Of all the types of diversification, sectoral diversification is the hardest to achieve simply because the correct mix is the hardest to figure out. Sectoral diversification is about not having too much exposure to any one sector. However, there are two attendant problems. One, how much is too much? And secondly, how little is too little?
The answer to these questions may surprise you. Ideally, sectoral diversification should not be your problem at all. You should be investing in well-chosen diversified equity funds with a good track record and that's that. Once you have done that, you shouldn't bother about whether 30 per cent of your funds are in financial services companies or 10 per cent in infrastructure. You invest in a mutual fund so that such decisions can be off-loaded to the fund manager. Sectoral allocation is fundamentally different from say, asset class diversification. How much equity should your portfolio have is a decision that you have to take based on your own needs. But which sector that equity should come from is your fund manager's decision based on his or her judgement of where the market is going.
If you still want to know how a fund allocates across sectors, make sure you look at its allocation during different phases of the economic cycle. The way it allocates across sectors also reflects the fund manager's experience and expertise.
So why are we discussing sectoral allocation at all? There are two reasons. One, it is relevant in the light of the scourge of sector and theme funds. And secondly, it is helpful for investors looking to invest in equity on their own.
Even though they are in a Sebi-enforced retreat nowadays, sector and thematic funds have been very actively sold in the past, so much so that those who have invested in specific periods when a sector was the flavour of the day have ruinously high exposure to specific sectors. Take for instance, if you were investing in new mutual funds in 2006-2007, it is likely that you had a lot of money in the infrastructure sector. Before that, at the turn of the millennium, between 1999-2001, there was the technology phase and so on. Since these funds have a feature-driven identity, many investors tend to get attracted to them. They start betting aggressively on a sector before realising that their allocation is too high in a single sector.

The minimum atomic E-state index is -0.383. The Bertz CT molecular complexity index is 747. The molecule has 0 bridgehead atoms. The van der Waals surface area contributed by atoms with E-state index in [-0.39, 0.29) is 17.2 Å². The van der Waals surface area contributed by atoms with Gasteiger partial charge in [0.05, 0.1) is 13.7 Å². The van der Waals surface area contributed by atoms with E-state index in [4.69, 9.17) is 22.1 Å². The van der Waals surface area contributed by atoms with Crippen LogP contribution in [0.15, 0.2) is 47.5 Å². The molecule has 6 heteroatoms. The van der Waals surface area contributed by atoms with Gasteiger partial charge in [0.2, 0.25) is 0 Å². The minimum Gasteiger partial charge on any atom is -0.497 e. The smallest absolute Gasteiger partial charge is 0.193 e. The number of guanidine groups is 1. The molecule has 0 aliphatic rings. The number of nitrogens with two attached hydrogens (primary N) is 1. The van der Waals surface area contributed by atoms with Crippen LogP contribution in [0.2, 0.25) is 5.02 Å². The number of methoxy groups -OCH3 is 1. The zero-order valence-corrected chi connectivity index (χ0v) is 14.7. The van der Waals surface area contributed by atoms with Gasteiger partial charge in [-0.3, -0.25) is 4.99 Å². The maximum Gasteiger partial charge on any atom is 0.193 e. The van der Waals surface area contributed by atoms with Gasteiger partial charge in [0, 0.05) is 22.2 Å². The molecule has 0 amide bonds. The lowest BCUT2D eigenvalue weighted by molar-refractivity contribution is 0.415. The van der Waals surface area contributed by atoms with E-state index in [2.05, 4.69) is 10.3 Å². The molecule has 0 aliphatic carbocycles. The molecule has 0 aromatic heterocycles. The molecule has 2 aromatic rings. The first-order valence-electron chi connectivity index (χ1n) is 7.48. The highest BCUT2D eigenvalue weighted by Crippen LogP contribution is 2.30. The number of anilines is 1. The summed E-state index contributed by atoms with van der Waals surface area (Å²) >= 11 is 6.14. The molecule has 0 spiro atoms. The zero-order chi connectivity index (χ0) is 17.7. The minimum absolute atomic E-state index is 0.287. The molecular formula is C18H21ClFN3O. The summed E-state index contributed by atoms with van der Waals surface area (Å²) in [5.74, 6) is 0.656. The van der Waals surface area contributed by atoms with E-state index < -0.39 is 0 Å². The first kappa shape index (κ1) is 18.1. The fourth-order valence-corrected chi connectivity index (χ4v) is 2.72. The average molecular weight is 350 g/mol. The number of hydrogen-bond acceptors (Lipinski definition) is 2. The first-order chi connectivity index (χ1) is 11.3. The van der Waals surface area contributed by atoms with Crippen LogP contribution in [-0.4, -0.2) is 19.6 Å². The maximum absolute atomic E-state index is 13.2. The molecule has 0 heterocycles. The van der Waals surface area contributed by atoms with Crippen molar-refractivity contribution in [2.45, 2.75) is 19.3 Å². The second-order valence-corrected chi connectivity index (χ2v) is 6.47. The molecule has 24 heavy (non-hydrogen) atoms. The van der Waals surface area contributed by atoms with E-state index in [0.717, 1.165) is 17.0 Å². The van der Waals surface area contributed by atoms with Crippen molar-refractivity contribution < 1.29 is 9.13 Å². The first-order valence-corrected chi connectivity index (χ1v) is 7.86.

Sectoral diversification is especially important for fund investors who also buy stocks directly to achieve, as these can skew their sectoral allocation. In terms of tracking, this is not a problem because ValueResearchOnline can track equity investments too. My Investments can show you where you stand. Go to the Analysis tab here and scroll down to Composition under which there is a tab for Diversification. Click on this, and under that you will find a table for Sector Allocation. Here you can see what proportion of your portfolio is invested in each sector.
But really, this doesn't completely solve the problem. When is the allocation in a sector too high and when is it too low? There's no fixed answer to this question, but one good rule of thumb is that no sector should be more than 30-35 per cent of your portfolio, and the top three sectors should not add up to more than about 50-60 per cent.
To give yourself an idea of where the markets are, you could also take a look at the sectoral allocation of leading funds and indices. This could act as a reference for you to evaluate the sectoral allocation of your own portfolio.